Australian energy ministers are being urged to rethink their approach to demand response, with the decision to mandate the AS4755 standard for appliances labelled an outdated solution that would greatly limit consumer outcomes
In an electricity grid largely made up of renewable energy, demand response, or the ability for retailers and energy users to coordinate a response to periods of high demand is increasingly thought of as an essential strategy to maintain overall stability.
With Australia’s grid slowly transitioning from fossil fuels to renewable energy, in 2019 energy ministers moved to require various domestic appliances to support demand response, including air conditioners, electric storage water heaters, pool pump controllers and electric vehicle charging stations.
A new report by the Institute for Energy Economics and Financial Analysis (IEEFA), has backed the push for integrating demand response capabilities into appliances, however said many better options were already available internationally to do this than what was being considered in Australia.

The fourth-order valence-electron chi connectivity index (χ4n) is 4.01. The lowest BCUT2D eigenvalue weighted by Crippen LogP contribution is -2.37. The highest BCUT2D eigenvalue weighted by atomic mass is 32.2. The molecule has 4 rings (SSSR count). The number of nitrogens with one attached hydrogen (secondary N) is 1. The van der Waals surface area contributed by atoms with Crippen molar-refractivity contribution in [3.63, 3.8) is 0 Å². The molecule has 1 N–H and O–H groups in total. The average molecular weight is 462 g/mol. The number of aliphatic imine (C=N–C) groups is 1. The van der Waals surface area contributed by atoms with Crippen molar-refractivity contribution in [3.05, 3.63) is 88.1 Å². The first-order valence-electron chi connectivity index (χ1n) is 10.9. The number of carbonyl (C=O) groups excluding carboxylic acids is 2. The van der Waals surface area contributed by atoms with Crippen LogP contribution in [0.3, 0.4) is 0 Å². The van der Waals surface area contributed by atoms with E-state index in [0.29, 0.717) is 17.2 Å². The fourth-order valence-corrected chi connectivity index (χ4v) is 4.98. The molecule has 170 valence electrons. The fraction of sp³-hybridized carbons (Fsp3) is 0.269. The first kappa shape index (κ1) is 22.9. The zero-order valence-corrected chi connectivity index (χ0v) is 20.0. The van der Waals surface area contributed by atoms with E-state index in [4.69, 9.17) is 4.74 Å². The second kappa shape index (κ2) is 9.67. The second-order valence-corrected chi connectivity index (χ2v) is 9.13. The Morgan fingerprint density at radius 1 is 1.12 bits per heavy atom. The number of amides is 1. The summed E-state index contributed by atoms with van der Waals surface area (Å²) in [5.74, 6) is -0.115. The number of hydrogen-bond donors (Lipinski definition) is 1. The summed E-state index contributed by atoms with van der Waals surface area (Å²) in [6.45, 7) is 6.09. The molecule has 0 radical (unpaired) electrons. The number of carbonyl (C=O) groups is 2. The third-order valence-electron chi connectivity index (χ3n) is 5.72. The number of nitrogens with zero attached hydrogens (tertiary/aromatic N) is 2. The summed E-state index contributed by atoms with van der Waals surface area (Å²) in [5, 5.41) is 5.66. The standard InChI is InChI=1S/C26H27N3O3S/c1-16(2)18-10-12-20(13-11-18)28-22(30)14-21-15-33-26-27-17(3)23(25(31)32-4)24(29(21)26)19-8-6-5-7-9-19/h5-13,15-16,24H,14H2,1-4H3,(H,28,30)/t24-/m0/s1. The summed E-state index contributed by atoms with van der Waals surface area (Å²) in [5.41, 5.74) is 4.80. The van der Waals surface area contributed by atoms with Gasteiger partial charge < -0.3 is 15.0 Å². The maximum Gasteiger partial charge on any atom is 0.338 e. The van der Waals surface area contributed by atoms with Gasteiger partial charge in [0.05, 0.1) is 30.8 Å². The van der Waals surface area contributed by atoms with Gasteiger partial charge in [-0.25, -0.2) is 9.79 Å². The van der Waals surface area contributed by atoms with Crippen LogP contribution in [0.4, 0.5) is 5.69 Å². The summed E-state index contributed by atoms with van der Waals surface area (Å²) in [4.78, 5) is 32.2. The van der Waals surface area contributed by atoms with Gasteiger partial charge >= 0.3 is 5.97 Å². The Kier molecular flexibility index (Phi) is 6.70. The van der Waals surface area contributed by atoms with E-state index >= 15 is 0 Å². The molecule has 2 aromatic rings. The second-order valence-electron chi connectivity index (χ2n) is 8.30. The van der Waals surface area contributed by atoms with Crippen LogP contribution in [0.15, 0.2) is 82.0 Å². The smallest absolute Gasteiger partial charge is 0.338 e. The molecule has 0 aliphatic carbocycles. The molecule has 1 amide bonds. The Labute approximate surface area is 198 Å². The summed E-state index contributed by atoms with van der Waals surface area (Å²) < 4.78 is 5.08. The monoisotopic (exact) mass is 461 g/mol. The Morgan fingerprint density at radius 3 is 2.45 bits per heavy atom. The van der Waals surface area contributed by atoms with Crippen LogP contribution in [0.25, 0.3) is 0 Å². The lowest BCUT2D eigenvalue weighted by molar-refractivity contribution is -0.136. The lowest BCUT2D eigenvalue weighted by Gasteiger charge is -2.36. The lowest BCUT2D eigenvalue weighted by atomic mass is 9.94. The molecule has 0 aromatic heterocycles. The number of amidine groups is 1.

Report author Dr. Gabrielle Kuiper told The Fifth Estate the move would force appliance manufacturers to create Australian-specific products, potentially increasing price and putting the country well behind the rest of the world in terms of capability.
“A better option for the Ministers would be to allow manufacturers to use already available, widely used, and well-supported international demand response standards,” she said.
Kuiper said the impact if Australia persisted on its current track would ultimately mean more cost for consumers and potentially lock them out of future demand response markets.
“Effectively you’d be locking households out of opportunities to earn revenue from their appliances,” Dr Kuiper said.
The government’s current timeline would require AC and hot water manufacturers to offer appliances with distributed energy capabilities by 1 July 2023, swimming pool pump controllers by 1 July 2024, and EV chargers/dischargers by 1 July 2026.
“Instead of AS4755, Energy Ministers need to legislate for priority appliances to support ‘a demand response capability’,” technical consultant and co-author Dr. Martin Gill said.
“This leaves manufacturers, and the market, free to offer a range of different solutions that are already available, rather than locking Australia into an unsupported solution which is already out-of-date.”